Basic difference between the GPL and the public domain

Posted on in Categories FAQ, GNU/Open source last updated February 1, 2007

My last post brought a new question:

What are the key differences between GNU GPL Free software licenses and public domain software?

Public domain software allows anyone to do whatever they want with software. In short software is not subject to copyright. No person or other legal entity can establish or maintain proprietary interests within a particular legal jurisdiction. See wikipedia article for more information.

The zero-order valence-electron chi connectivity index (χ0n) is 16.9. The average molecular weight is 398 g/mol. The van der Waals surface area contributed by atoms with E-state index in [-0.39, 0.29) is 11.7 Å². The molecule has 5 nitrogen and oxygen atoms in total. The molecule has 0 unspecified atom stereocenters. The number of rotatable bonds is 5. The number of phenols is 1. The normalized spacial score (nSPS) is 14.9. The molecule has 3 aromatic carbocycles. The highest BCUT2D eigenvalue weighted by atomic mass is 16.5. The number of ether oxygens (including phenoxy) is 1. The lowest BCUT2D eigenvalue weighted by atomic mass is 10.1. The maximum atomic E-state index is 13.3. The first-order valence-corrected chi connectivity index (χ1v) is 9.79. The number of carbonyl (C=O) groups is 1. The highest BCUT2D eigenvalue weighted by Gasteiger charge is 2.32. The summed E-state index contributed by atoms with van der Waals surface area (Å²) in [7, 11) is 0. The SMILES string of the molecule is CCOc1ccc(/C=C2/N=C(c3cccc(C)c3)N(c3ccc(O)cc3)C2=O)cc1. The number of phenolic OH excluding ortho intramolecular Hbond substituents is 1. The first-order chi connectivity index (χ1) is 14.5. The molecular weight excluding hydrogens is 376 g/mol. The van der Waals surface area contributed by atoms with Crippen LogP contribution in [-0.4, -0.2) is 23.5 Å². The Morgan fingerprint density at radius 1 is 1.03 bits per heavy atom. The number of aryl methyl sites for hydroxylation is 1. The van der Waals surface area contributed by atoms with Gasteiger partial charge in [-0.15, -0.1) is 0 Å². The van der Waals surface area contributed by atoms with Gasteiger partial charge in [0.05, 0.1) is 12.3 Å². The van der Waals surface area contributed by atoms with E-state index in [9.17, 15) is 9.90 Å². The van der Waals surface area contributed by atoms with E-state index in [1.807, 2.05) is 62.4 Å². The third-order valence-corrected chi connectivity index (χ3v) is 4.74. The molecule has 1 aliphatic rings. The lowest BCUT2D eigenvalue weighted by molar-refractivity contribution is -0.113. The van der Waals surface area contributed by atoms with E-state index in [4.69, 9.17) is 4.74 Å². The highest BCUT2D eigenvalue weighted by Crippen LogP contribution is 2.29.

GNU GPL is a copyright license. You can use and distribute software under the terms and condition of its license only.

Hope this clears the difference between GPL and public domain software.

Posted by: Vivek Gite

The author is the creator of nixCraft and a seasoned sysadmin and a trainer for the Linux operating system/Unix shell scripting. He has worked with global clients and in various industries, including IT, education, defense and space research, and the nonprofit sector. Follow him on Twitter, Facebook, Google+.

4 comment

  1. Can you give an example for ‘public domain’ software? I am aware of works of art slipping into the public domain after some 70 years or so after they are made – but I have never heard about a public domain software.

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